The real renaissance in the hobby, however, occurred in the mid to late 1960's with the inauguration of production by companies like Mercator, Trident, Delphin, Star, Hai, and in particular Navis/Neptun, which became, and remains, the largest producer of high quality 1:1250 scale models, and which set a standard by which all other models tend to be judged.
In the 1980's and into the present the hobby has continued to expand, with still more producers such as Rhenania, Albatros, CM, Argos, and others proliferating. Today, the hobby is bigger than ever before, with models of thousands of different ships available. Germany remains the center of 1:1250 ship model production and collecting. Some models are produced in Britain, Japan, France and the U.S., but these are lines are small in comparison to German production.
More different ship models have been produced in these two scales than in any other scale, possibly more than in all other scales combined.
How They Make the Models
Until the 1960's models were made in metal moulds which used a centrifugal casting process. This is a fairly typical way to cast metal parts. The metal or hard rubber mould fits together top and bottom like two plates. Inside the shapes of the parts are carved out. Molten lead or alloy is poured into the mould, the mould is spun and the liquid metal fills the voids. When the metal hardens the two plates are separated and the parts can be taken out. The parts are usually attached to sprues or small metal sticks which are the result of the channels which must be carved out to allow the metal to flow into the spaces in the mould. When you see a model that is built from various parts, and has a thin centerline line from stem to stern, you are probably looking at a model cast in that fashion. Delphin, Hansa and Star models were cast that way, as were Comet and Framburgs.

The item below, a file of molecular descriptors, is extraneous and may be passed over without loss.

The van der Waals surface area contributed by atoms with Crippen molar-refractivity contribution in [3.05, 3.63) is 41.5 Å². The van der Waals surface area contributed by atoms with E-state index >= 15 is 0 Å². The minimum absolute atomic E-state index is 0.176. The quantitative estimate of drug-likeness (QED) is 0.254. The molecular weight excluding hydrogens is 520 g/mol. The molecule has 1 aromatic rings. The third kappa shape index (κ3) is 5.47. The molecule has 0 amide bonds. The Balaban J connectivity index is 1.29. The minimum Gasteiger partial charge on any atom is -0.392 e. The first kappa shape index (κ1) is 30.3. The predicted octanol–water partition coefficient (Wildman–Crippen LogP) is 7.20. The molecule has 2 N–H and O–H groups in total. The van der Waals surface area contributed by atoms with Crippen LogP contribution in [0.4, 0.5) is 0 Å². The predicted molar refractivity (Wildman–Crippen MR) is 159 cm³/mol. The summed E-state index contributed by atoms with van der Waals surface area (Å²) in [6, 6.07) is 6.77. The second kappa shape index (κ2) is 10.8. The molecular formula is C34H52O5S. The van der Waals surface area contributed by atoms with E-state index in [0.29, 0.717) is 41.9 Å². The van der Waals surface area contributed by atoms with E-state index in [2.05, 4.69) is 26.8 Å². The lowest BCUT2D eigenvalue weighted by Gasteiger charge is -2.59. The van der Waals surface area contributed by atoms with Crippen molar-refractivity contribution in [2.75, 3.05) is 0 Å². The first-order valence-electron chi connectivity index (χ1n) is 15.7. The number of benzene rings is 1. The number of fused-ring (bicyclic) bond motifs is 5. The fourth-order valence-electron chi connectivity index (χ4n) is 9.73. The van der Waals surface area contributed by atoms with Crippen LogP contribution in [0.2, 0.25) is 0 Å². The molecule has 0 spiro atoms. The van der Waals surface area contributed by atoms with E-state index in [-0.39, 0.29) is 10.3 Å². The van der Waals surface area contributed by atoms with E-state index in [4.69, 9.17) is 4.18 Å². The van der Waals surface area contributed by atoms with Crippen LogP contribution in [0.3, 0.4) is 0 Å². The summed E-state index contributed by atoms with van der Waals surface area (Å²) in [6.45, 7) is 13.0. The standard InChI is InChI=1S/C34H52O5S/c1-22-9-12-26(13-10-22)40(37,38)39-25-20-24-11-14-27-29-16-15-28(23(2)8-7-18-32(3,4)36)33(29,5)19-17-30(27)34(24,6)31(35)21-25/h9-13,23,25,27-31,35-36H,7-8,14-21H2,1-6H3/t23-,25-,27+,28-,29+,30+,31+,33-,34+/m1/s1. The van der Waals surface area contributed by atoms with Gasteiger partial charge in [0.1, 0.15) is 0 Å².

In the 1960's companies like Neptun/Navis began making their models in single castings using thin latex rubber moulds. Today the technique is almost universal, and accounts for the exceptional quality of detail, which could never be achieved by the use of centrifugal casting.
Lead was commonly used in the past, but as it is now recognized as a toxic substance, it is not legal to use in the U.S. and is used in only limited quantities in Europe. A mixture of various alloys including tin are used today, and are actually preferable to lead, since the softer alloys make it easier to cast the more complex models that are typical of the hobby today.
The Model Makers
There are a relatively few companies that produce these models. The majority are in Europe, and most of those in Germany. Some of the manufacturers, like Neptun/Navis, and Hansa are quite large, have their own small factories and their models are in fairly constant production. There are, however, many small makers who work out of little home workshops, and produce limited numbers of models.